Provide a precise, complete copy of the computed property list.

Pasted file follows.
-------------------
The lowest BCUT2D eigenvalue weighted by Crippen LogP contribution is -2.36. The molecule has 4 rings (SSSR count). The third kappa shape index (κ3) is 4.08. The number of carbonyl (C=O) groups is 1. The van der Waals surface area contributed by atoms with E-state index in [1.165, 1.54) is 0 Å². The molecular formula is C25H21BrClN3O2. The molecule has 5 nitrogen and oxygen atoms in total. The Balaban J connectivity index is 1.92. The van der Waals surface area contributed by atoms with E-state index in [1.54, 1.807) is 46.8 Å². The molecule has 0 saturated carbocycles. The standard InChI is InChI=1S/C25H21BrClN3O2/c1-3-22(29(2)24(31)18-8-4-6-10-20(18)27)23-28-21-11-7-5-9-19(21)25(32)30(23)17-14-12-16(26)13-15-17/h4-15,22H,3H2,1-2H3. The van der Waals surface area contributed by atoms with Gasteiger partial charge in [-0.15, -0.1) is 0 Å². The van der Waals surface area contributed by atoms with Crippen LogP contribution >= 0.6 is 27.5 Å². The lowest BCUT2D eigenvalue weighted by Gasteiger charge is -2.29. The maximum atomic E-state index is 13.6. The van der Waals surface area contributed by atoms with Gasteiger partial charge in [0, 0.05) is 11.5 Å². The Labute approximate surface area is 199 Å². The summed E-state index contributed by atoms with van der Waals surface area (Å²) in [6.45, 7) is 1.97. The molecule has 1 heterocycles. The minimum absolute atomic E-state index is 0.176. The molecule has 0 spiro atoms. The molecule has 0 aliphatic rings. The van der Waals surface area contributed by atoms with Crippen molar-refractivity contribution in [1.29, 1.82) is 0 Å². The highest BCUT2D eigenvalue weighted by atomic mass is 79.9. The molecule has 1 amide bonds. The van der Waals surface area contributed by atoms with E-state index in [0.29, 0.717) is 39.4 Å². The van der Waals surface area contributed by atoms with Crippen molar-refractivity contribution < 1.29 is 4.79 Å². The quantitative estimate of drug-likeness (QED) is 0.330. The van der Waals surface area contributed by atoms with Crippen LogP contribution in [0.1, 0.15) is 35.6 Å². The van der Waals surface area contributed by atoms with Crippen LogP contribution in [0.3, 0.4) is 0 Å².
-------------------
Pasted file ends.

The lowest BCUT2D eigenvalue weighted by Crippen LogP contribution is -2.36. The molecule has 4 rings (SSSR count). The third kappa shape index (κ3) is 4.08. The number of carbonyl (C=O) groups is 1. The van der Waals surface area contributed by atoms with E-state index in [1.165, 1.54) is 0 Å². The molecular formula is C25H21BrClN3O2. The molecule has 5 nitrogen and oxygen atoms in total. The Balaban J connectivity index is 1.92. The van der Waals surface area contributed by atoms with E-state index in [1.54, 1.807) is 46.8 Å². The molecule has 0 saturated carbocycles. The standard InChI is InChI=1S/C25H21BrClN3O2/c1-3-22(29(2)24(31)18-8-4-6-10-20(18)27)23-28-21-11-7-5-9-19(21)25(32)30(23)17-14-12-16(26)13-15-17/h4-15,22H,3H2,1-2H3. The van der Waals surface area contributed by atoms with Gasteiger partial charge in [-0.15, -0.1) is 0 Å². The van der Waals surface area contributed by atoms with Crippen LogP contribution >= 0.6 is 27.5 Å². The lowest BCUT2D eigenvalue weighted by Gasteiger charge is -2.29. The maximum atomic E-state index is 13.6. The van der Waals surface area contributed by atoms with Gasteiger partial charge in [0, 0.05) is 11.5 Å². The Labute approximate surface area is 199 Å². The summed E-state index contributed by atoms with van der Waals surface area (Å²) in [6.45, 7) is 1.97. The molecule has 1 heterocycles. The minimum absolute atomic E-state index is 0.176. The molecule has 0 spiro atoms. The molecule has 0 aliphatic rings. The van der Waals surface area contributed by atoms with Crippen molar-refractivity contribution in [1.29, 1.82) is 0 Å². The highest BCUT2D eigenvalue weighted by atomic mass is 79.9. The molecule has 1 amide bonds. The van der Waals surface area contributed by atoms with E-state index in [0.29, 0.717) is 39.4 Å². The van der Waals surface area contributed by atoms with Crippen molar-refractivity contribution < 1.29 is 4.79 Å². The quantitative estimate of drug-likeness (QED) is 0.330. The van der Waals surface area contributed by atoms with Crippen LogP contribution in [0.1, 0.15) is 35.6 Å². The van der Waals surface area contributed by atoms with Crippen LogP contribution in [0.3, 0.4) is 0 Å².